Data governance – the dependence on and importance of data being captured, stored, used and protected cannot be underestimated, and technology organisations are at the forefront of leveraging the power of big data. Organisations that have or are unleashing the potential of their data are starting to see some real benefits, however there are real security and methodological risks and the regulatory demands on organisations can have significant financial and reputational impacts to those organisations that do not put in place sufficient data governance protocols.
Mergers and acquisition – the ability to manage strategy execution risk more effectively is leading many technology companies to put in place additional rigour over their merger, acquisition and divestiture programmes to ensure there is a fact-based and well-controlled diligence, valuation, planning and execution process.
System implementation – technology companies are making much greater use of cloud services (whether SaaS; PaaS, or IaaS) and organisations face risks and challenges when moving their IT infrastructure to the cloud. These include risk of cloud systems implementations not delivering the intended value/benefits; overlooking processes or parts of the business on the journey and managing any resistance to change.
Legal & Regulatory framework – whilst not heavily regulated when compared to other sectors, technology companies innovate and disrupt several highly regulated industries and therefore face the challenges of understanding and complying with a wide range of legal and regulatory requirements. For some technology companies, implementing a global compliance framework may be a logical progression along their compliance journey.
Third party risk – increasingly, organisations leverage third parties to provide a variety of services such as product sales, distribution, data storage, marketing, finance, HR, payroll and even customer service. Outsourcing frees up organisational resource to focus on the core strategies (and outcomes) of the business, as well as reduce costs.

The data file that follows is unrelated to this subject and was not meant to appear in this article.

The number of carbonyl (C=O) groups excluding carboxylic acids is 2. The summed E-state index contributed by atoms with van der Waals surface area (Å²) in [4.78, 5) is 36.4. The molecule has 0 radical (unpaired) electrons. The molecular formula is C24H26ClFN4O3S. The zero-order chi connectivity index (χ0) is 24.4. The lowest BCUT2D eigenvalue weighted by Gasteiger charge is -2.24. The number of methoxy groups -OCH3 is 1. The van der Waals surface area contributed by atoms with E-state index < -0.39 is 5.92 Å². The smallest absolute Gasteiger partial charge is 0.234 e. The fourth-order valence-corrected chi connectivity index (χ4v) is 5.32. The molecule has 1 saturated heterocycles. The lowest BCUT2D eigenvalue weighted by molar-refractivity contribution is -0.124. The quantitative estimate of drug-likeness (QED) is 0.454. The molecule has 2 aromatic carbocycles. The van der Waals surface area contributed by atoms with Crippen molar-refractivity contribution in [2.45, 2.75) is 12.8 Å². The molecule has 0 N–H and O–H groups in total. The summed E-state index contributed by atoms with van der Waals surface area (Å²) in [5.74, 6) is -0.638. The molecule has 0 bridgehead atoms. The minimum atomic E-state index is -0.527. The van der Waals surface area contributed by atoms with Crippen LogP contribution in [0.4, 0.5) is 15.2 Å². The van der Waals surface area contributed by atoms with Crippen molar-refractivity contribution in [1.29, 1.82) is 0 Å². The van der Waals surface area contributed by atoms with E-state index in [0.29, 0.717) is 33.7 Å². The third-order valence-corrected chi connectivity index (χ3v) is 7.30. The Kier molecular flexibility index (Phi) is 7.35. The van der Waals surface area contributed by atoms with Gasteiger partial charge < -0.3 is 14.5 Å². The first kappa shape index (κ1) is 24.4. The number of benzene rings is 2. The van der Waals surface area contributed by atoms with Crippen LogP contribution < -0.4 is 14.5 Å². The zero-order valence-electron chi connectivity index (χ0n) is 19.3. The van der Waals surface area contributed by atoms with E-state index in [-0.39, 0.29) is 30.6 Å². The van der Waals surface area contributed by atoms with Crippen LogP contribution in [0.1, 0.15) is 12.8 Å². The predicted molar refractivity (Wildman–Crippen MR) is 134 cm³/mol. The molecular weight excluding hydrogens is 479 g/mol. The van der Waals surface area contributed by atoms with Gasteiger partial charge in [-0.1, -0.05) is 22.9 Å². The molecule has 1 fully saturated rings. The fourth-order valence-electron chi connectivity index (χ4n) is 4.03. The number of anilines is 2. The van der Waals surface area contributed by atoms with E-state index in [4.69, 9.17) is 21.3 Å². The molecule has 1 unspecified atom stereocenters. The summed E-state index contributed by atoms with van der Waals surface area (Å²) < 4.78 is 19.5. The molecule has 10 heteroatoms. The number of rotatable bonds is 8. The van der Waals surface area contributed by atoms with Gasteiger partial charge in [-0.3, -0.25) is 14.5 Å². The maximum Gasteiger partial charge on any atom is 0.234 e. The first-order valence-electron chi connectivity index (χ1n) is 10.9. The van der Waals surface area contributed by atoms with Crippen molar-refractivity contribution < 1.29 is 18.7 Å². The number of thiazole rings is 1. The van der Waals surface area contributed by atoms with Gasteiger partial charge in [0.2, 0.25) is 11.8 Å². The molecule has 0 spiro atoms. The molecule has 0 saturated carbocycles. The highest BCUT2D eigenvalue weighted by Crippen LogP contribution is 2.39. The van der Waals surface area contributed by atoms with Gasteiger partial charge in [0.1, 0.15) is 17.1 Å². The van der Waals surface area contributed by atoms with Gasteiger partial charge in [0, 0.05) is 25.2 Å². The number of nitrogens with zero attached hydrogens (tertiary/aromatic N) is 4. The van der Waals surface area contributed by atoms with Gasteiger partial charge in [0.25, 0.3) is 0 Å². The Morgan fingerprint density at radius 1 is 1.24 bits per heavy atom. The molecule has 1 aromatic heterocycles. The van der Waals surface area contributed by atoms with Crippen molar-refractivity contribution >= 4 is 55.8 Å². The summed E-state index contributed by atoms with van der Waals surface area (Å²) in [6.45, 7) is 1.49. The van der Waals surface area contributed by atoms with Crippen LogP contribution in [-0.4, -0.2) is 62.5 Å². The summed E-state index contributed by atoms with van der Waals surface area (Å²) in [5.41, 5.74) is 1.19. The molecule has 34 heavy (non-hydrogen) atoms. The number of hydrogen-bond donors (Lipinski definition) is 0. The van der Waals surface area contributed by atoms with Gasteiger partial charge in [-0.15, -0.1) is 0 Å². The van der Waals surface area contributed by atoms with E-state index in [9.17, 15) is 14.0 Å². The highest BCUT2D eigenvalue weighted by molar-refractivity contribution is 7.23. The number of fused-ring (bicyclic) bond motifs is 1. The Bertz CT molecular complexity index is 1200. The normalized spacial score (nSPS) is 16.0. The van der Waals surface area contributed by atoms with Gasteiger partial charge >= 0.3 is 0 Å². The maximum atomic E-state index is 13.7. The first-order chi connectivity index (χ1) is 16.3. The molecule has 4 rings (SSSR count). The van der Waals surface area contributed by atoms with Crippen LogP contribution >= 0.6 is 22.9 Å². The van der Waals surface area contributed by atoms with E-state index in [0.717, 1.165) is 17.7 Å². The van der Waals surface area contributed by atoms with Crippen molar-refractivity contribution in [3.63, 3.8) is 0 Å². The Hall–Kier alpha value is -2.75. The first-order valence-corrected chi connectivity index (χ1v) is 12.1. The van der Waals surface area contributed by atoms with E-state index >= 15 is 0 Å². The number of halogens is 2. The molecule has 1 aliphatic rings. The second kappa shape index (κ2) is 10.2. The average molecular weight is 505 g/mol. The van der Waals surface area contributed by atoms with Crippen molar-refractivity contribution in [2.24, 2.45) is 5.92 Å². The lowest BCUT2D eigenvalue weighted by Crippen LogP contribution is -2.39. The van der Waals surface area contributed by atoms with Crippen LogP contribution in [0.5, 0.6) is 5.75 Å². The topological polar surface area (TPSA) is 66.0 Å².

How can Smith & Williamson help?
Smith & Williamson’s Risk Advisory practice supports, advises and provides assurance services to technology companies with internal audit services. Our professionals bring deep technical and industry experience, allowing you to strengthen your key governance, risk management and control, and at the same time enhance business performance.
We have worked with organisations to:
- Establish an Internal Audit function, build the approach, methods, tools, strategy, programme of work, and support in the appointment of a team that then delivered the services themselves.
- Operate as a fully outsourced provider of internal audit services.
- Operate as a co-sourced provider in a hybrid delivery model. This has included providing a Head of Internal Audit and secondee/s to support an in-house team, utilising the resources from within your organisation to deliver.
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This article was previously published on Smith & Williamson prior to the launch of Evelyn Partners.